3 Ways to make cauliflower rice

Cauliflower Rice

I used to think I ate fairly healthy, but lately my daughter and daughter-in-law, Britta & Kaitlyn, are making me question that assumption! They are both on a healthy-eating mission and, dare I say, teaching this “old dog” some new tricks?! Case in point…today’s post about Cauliflower Rice. Who knew one of my favorite vegetables (that admittedly I don’t eat enough of) could be used in so many different ways and in so many different recipes!? Once again, not ME! Thankfully Kaitlyn is going to educate ALL of us today!

Kaitlyn writes:

One of my major obsessions passions in life is healthy eating. I’m not always the best at actually executing a perfectly healthy diet, but I loooove to research healthy recipes and diets. It’s a joke between my husband and I that I constantly start conversations by saying “So I was reading this article…” He knows that any sentence that starts with those words will end with me telling him something he should or should not be eating.

One of the things I’ve seen all over food blogs and social media lately is cauliflower EVERYTHING! It’s such a trendy vegetable right now – kind of like kale. Turns out it’s trendy for good reason!

While cauliflower is an extremely versatile recipe ingredient, it also has a whole host of health benefits. It’s high in vitamin C, potassium, fiber and folic acid, and, for those watching their weight, it’s also extremely low in calories – one cup only has about 27 calories (compare that to 204 calories in a cup of regular white rice!) Check out this article for a more in-depth look at the health benefits of cauliflower.

Cauliflower crust

Jillee did a post back in 2012 on how to make a cauliflower pizza crust that turned out great! I’ve wanted to try out some other ways of using cauliflower for ages. This week I finally got around to making cauliflower rice! As I’m apt to do, I read a whole bunch of blogs to figure out the best way to make it. I found three general ways of cooking it that I decided try out.

But before you can cook the cauliflower you have to turn it into “rice.”

HOW TO MAKE CAULIFLOWER RICE

Start by cutting the stem off the cauliflower and then chop the crown into smaller pieces.

Next, you can either use a blender/food processor or a cheese grater to “rice” the cauliflower.

I tried both and decided that the blender or food processor is the far superior method. I put a handful of cauliflower into my Blendtec, pulsed it a few times and it was done! The cheese grater worked fine but it made such a mess. Cauliflower is so crumbly that I ended up with little pieces of it all over the counter after using the grater.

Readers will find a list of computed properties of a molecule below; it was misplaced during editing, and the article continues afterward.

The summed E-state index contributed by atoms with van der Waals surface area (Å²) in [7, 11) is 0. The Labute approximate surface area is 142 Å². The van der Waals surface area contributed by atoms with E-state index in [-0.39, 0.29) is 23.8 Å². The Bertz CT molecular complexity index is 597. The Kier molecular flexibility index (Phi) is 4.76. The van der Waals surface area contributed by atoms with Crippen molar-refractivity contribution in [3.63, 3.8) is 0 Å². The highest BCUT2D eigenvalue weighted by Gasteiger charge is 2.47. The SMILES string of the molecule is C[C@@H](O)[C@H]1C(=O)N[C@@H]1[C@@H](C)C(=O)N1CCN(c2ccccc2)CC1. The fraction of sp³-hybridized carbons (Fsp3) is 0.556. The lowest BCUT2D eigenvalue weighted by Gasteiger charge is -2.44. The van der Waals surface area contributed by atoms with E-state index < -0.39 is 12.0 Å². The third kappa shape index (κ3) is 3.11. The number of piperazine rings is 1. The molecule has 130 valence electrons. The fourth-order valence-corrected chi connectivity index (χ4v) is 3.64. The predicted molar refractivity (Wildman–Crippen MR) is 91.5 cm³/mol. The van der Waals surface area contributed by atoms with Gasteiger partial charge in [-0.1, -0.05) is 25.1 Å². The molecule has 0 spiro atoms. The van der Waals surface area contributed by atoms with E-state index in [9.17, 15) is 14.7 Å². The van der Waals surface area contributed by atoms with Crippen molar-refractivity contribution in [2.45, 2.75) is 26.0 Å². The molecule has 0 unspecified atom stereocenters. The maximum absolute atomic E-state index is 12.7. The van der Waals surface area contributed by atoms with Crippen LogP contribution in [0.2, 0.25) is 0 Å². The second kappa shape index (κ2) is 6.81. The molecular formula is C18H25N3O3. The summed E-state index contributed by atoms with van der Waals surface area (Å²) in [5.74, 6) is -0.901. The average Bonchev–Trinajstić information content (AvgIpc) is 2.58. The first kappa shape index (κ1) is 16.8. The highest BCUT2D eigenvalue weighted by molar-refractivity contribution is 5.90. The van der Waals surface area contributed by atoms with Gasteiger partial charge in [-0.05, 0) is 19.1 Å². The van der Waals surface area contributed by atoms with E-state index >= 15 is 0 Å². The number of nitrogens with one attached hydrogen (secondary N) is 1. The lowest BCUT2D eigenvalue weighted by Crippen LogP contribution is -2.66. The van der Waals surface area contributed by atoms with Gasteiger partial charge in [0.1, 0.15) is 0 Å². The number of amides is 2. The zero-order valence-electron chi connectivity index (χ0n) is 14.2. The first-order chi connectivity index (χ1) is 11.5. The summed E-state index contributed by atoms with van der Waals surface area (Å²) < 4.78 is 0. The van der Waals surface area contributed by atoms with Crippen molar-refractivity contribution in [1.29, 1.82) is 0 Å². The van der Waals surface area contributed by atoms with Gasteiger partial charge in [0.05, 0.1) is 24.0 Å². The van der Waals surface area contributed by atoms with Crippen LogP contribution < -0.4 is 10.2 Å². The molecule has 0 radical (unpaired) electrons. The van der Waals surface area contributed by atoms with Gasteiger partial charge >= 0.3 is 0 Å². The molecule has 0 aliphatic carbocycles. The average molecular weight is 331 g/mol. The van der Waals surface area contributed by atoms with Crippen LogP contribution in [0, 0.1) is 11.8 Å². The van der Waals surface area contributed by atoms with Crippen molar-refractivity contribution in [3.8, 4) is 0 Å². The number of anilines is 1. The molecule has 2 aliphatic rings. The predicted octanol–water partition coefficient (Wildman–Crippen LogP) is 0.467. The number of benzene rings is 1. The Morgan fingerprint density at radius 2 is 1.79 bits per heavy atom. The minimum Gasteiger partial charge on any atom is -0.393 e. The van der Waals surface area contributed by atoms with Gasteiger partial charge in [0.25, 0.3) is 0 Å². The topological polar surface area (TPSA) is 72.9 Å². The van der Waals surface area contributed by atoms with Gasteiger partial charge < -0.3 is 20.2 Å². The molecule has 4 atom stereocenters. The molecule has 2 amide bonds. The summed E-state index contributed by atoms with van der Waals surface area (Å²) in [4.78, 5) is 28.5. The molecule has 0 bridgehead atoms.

At this point if you don’t think you’ll be able to eat the whole batch you can freeze some of the cauliflower. I got this idea from Alyssa at everydaymaven.com. She suggests freezing it in 2 cup portions.

Now it’s time to cook our “rice!”

Like I mentioned above I tried 3 different methods.

First up, the oven method.

Spread your cauliflower out in single layer on a cookie sheet. Bake at 475 for 15-20 minutes, flipping the cauliflower one time.

I couldn’t ever get my cauliflower to really dry out. I think I should have dried it out a bit before cooking because it ended up kind of steaming in the oven. But it still browned up a bit and tasted great.

Next up, the microwave method.

Put your cauliflower in a microwave safe dish and cover. Microwave for 2-3 minutes.

This ended up being my least favorite method. The microwave steams the cauliflower and it ends up tasting exactly like tiny little pieces of steamed cauliflower. Not that there is anything wrong with steamed cauliflower, but it’s not really the result I’m going for when making cauliflower rice.

Finally, the stove method.

I read quite a few more complicated stove recipes that involved adding onions, chicken broth and seasonings, but I wanted something as simple as possible.

I just heated a couple tablespoons of olive oil (coconut oil would be great too) in a pan and then added my cauliflower. I sautéed the cauliflower until it dried out a bit and had golden brown edges.

This was by far my favorite method! I loved the flavor that the oil added. And the cauliflower browned up so nicely. The texture was much better than the oven or microwave batches.

Now, even though I thought it turned out delicious I will say that it does not taste exactly like rice. It definitely still tastes like cauliflower. But the texture makes it a perfect rice substitute in a lot of recipes. From what I read you’ll generally want to use it with drier foods. Cauliflower tends to really suck up liquid so it’s not a great substitute in casseroles with heavy sauces.

I made Cauliflower Fried Rice for dinner last night and it was a hit! I added some grilled chicken to bulk it up a bit and make it a more complete meal. Even my husband liked it and he tends to be very leery of “healthy” food. His words were, “I can tell it’s not rice, but I don’t care!”

Jill

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